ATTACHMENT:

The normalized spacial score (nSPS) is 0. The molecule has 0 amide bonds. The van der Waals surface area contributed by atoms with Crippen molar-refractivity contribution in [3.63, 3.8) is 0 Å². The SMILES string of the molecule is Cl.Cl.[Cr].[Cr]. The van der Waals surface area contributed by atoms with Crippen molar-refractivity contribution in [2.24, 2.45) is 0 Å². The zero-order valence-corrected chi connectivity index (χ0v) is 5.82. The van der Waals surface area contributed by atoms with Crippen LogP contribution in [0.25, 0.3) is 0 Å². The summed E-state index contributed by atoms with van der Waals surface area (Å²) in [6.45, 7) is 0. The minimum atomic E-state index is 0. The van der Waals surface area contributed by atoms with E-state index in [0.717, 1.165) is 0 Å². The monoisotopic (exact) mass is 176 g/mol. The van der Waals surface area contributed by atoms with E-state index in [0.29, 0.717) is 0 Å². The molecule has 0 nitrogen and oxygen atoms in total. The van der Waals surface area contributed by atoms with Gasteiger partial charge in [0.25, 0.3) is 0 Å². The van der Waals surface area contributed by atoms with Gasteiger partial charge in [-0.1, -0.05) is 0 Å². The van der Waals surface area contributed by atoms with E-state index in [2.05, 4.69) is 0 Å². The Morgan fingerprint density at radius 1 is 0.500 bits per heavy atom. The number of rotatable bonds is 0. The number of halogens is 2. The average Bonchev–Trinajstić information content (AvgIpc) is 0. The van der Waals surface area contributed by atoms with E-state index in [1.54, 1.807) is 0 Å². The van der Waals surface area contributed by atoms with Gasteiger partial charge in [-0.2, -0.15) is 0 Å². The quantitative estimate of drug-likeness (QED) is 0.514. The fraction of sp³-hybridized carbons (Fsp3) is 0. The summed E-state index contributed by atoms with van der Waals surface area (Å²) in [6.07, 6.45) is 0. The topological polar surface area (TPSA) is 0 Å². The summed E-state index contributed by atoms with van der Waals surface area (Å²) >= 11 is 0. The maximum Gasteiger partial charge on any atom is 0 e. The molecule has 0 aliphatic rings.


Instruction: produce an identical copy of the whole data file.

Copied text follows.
The normalized spacial score (nSPS) is 0. The molecule has 0 amide bonds. The van der Waals surface area contributed by atoms with Crippen molar-refractivity contribution in [3.63, 3.8) is 0 Å². The SMILES string of the molecule is Cl.Cl.[Cr].[Cr]. The van der Waals surface area contributed by atoms with Crippen molar-refractivity contribution in [2.24, 2.45) is 0 Å². The zero-order valence-corrected chi connectivity index (χ0v) is 5.82. The van der Waals surface area contributed by atoms with Crippen LogP contribution in [0.25, 0.3) is 0 Å². The summed E-state index contributed by atoms with van der Waals surface area (Å²) in [6.45, 7) is 0. The minimum atomic E-state index is 0. The van der Waals surface area contributed by atoms with E-state index in [0.717, 1.165) is 0 Å². The monoisotopic (exact) mass is 176 g/mol. The van der Waals surface area contributed by atoms with E-state index in [0.29, 0.717) is 0 Å². The molecule has 0 nitrogen and oxygen atoms in total. The van der Waals surface area contributed by atoms with Gasteiger partial charge in [0.25, 0.3) is 0 Å². The van der Waals surface area contributed by atoms with Gasteiger partial charge in [-0.1, -0.05) is 0 Å². The van der Waals surface area contributed by atoms with E-state index in [2.05, 4.69) is 0 Å². The Morgan fingerprint density at radius 1 is 0.500 bits per heavy atom. The number of rotatable bonds is 0. The number of halogens is 2. The average Bonchev–Trinajstić information content (AvgIpc) is 0. The van der Waals surface area contributed by atoms with E-state index in [1.54, 1.807) is 0 Å². The van der Waals surface area contributed by atoms with Gasteiger partial charge in [-0.2, -0.15) is 0 Å². The quantitative estimate of drug-likeness (QED) is 0.514. The fraction of sp³-hybridized carbons (Fsp3) is 0. The summed E-state index contributed by atoms with van der Waals surface area (Å²) in [6.07, 6.45) is 0. The topological polar surface area (TPSA) is 0 Å². The summed E-state index contributed by atoms with van der Waals surface area (Å²) >= 11 is 0. The maximum Gasteiger partial charge on any atom is 0 e. The molecule has 0 aliphatic rings.